Comic Review: Kim and Kim #2


KimandKim2CoverWriter:Magdalene Visaggio
Artist: Eva Cabrera
Colorist: Claudia Aguirre
Publisher: Black Mask Studios

The fast talking bounty hunters Kim Q and Kim D are back in Kim and Kim #2 as they piss off bar owners, have some daddy problems, and attempt necromancy, but accidentally bring back a sand worm. Writer Magdalene Visaggio’s plotting is pretty loose in this issue as she starts off with a pretty  self-contained bar brawl featuring the not-so diplomatic Kim Q while adding world-building and conflict along the way as Kim D struggles with a simple necromancy charm to bring her aunt back and find the mysterious Lady Babylon. Artist Eva Cabrera and colorist Claudia Aguirre bring a feeling of pure mayhem to the fight scenes and confusion to the spell casting scenes as they mash up The Craft and Dune while still keeping their fun animation-influenced art style.

In Kim and Kim #2, Visaggio, Cabrera, and Aguirre subscribe to an action first, exposition later storytelling philosophy. This really works for  a quick hitting, visual medium like comics where there are only 20-25 pages to tell a story, and a funny facial expression, quick kick to the balls, or fighting a sandworm with a guitar amp sticks in your mind more than a backstory infodump. And there are plenty of these aforementioned things in Kim and Kim #2 beginning with a super cool underwater city that turns into a fight scene as Aguirre switches her color palette from a romantic purple to a violent red. Visaggio also uses these first couple pages to contrast the Kims’ personality. Kim Q jumps into situations without thinking relying on her gut and gumption while Kim D overthinks. This is why Kim Q is the one beating up the “Candy Boys” while Kim D is smoking, freaking out about summoning a dead relative, and generally chilling out in a sci-fi version of Broad City with Tom, a tentacled former drug mule, who wants to see Lady Babylon.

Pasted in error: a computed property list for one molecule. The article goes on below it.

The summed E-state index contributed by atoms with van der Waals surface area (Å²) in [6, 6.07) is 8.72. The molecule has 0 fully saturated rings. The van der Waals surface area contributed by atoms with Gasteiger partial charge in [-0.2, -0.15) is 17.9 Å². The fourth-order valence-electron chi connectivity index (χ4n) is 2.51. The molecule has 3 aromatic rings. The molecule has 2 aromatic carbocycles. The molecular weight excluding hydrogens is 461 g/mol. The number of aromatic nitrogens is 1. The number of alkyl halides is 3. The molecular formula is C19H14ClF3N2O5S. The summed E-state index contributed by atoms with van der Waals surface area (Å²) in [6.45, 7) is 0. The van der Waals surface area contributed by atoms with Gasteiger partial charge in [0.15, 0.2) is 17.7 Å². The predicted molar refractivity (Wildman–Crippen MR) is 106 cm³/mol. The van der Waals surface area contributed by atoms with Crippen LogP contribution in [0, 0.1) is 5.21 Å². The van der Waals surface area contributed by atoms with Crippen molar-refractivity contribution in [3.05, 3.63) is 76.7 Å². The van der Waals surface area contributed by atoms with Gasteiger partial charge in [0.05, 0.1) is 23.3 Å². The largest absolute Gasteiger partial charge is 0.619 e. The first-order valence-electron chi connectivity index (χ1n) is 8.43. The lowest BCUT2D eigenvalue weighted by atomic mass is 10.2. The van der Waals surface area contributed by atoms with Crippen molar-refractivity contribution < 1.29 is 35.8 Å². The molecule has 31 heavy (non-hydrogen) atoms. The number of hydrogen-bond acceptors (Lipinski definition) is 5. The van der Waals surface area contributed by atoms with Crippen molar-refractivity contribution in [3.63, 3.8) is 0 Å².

Kim and Kim #2 is filled with some bad feelings as Kim Q’s dad shows his just plain evil side and misgenders her while sending some of his bounty hunters to collect her in a future issue. With one line of dialogue, Visaggio shows their terrible relationship and also adds a bit of KimandKim2Interiorhumor by putting Mr. Quatro’s name as “Oh Shit It’s Dad” in Kim Q’s phone. And then there is Kim D’s pretty bad experience with necromancy that backfires on her as Visaggio pulls back the curtain a little bit in Kim D’s narration and says that it’s used to bring dead relatives back to negotiate the terms of their will. Kim D has mixed feelings about tapping into this kind of power, and this hesitancy can be seen in the effect of her spell. Kim and Kim live in one seriously screwed up world.

However, Visaggio, Cabrera, and Aguirre channel these negative vibes into one cathartic set piece that might top last issue’s battle royale.  Above all, Kim and Kim is a fun action book with one-liners and energetic double page spreads with outrageous imagery, like a flying bus and a guitar amp being used to take out a giant sandworm that is cool enough to bring Frank Herbert back from the dead. (Or someone else.) Aguirre brings all kinds of reds and pinks to the background of this page to crank up the intensity of the situation before dialing down her colors for the big reveal and issue’s denouement. Cabrera also finds a nice rhythm with her panel layouts using short bursts of one-liners and scenes of the Kims beating the sandworm with various weapons before hitting a kind of crescendo with the double pager. It’s one hell of a way to end an issue and shows the Kims’ determination and teamwork on full display.

Kim and Kim #2 truly is a rare delight. Magdalene Visaggio crafts funny, yet nuanced characters and teams up with Eva Cabrera and Claudia Aguirre to put the Kims into outrageous, action packed situations involving aliens, eye liners, and more guitar smashing. Throw in a “relevant to the main plot” cliffhanger, and the cover of Kim and Kim should be found in the Merriam Webster dictionary next to “ass kicking”.

Rating: 6 (out of 7)

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